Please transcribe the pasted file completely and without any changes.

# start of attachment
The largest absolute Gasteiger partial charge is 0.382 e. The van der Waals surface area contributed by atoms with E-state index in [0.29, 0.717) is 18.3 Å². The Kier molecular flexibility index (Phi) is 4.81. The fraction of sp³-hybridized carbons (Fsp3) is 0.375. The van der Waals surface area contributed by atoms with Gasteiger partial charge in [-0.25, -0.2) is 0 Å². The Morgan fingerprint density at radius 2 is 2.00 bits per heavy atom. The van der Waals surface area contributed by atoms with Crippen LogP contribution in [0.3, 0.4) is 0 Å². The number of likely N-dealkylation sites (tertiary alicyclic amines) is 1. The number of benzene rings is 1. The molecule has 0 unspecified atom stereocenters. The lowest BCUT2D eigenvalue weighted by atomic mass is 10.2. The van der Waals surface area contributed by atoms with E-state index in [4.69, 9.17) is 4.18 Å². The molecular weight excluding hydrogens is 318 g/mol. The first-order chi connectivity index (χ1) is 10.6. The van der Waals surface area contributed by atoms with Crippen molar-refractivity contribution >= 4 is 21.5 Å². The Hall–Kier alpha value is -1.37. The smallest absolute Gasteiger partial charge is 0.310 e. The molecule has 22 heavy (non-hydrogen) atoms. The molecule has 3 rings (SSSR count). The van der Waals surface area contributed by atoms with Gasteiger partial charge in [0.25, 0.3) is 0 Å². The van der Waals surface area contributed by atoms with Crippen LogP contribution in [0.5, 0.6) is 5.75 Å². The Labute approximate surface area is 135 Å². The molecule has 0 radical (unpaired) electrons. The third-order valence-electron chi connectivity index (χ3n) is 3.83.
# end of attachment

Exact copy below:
The largest absolute Gasteiger partial charge is 0.382 e. The van der Waals surface area contributed by atoms with E-state index in [0.29, 0.717) is 18.3 Å². The Kier molecular flexibility index (Phi) is 4.81. The fraction of sp³-hybridized carbons (Fsp3) is 0.375. The van der Waals surface area contributed by atoms with Gasteiger partial charge in [-0.25, -0.2) is 0 Å². The Morgan fingerprint density at radius 2 is 2.00 bits per heavy atom. The van der Waals surface area contributed by atoms with Crippen LogP contribution in [0.3, 0.4) is 0 Å². The number of likely N-dealkylation sites (tertiary alicyclic amines) is 1. The number of benzene rings is 1. The molecule has 0 unspecified atom stereocenters. The lowest BCUT2D eigenvalue weighted by atomic mass is 10.2. The van der Waals surface area contributed by atoms with E-state index in [4.69, 9.17) is 4.18 Å². The molecular weight excluding hydrogens is 318 g/mol. The first-order chi connectivity index (χ1) is 10.6. The van der Waals surface area contributed by atoms with Crippen molar-refractivity contribution >= 4 is 21.5 Å². The Hall–Kier alpha value is -1.37. The smallest absolute Gasteiger partial charge is 0.310 e. The molecule has 22 heavy (non-hydrogen) atoms. The molecule has 3 rings (SSSR count). The van der Waals surface area contributed by atoms with Gasteiger partial charge in [0.25, 0.3) is 0 Å². The van der Waals surface area contributed by atoms with Crippen LogP contribution in [0.5, 0.6) is 5.75 Å². The Labute approximate surface area is 135 Å². The molecule has 0 radical (unpaired) electrons. The third-order valence-electron chi connectivity index (χ3n) is 3.83.